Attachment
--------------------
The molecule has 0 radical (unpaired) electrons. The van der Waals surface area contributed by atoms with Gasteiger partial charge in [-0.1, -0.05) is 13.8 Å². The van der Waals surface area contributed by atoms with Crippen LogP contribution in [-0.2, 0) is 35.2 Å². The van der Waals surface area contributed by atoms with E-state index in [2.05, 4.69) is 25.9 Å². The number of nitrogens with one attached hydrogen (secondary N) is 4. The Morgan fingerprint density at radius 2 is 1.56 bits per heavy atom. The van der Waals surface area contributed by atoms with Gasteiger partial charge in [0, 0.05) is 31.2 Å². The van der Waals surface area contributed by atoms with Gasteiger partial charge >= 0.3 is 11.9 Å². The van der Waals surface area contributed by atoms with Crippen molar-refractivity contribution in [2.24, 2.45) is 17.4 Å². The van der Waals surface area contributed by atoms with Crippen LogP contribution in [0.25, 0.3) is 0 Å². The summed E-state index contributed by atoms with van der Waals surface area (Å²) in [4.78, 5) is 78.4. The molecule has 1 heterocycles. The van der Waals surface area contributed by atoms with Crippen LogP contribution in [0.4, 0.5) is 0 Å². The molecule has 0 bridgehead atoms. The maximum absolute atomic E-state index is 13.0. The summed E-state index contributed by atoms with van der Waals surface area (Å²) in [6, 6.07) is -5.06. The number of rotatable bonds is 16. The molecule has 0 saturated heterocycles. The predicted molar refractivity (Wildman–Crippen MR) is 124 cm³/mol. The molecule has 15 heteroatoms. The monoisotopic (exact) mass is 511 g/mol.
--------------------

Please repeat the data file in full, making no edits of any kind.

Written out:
The molecule has 0 radical (unpaired) electrons. The van der Waals surface area contributed by atoms with Gasteiger partial charge in [-0.1, -0.05) is 13.8 Å². The van der Waals surface area contributed by atoms with Crippen LogP contribution in [-0.2, 0) is 35.2 Å². The van der Waals surface area contributed by atoms with E-state index in [2.05, 4.69) is 25.9 Å². The number of nitrogens with one attached hydrogen (secondary N) is 4. The Morgan fingerprint density at radius 2 is 1.56 bits per heavy atom. The van der Waals surface area contributed by atoms with Gasteiger partial charge in [0, 0.05) is 31.2 Å². The van der Waals surface area contributed by atoms with Gasteiger partial charge >= 0.3 is 11.9 Å². The van der Waals surface area contributed by atoms with Crippen molar-refractivity contribution in [2.24, 2.45) is 17.4 Å². The van der Waals surface area contributed by atoms with Crippen LogP contribution in [0.25, 0.3) is 0 Å². The summed E-state index contributed by atoms with van der Waals surface area (Å²) in [4.78, 5) is 78.4. The molecule has 1 heterocycles. The van der Waals surface area contributed by atoms with Crippen LogP contribution in [0.4, 0.5) is 0 Å². The molecule has 0 bridgehead atoms. The maximum absolute atomic E-state index is 13.0. The summed E-state index contributed by atoms with van der Waals surface area (Å²) in [6, 6.07) is -5.06. The number of rotatable bonds is 16. The molecule has 0 saturated heterocycles. The predicted molar refractivity (Wildman–Crippen MR) is 124 cm³/mol. The molecule has 15 heteroatoms. The monoisotopic (exact) mass is 511 g/mol.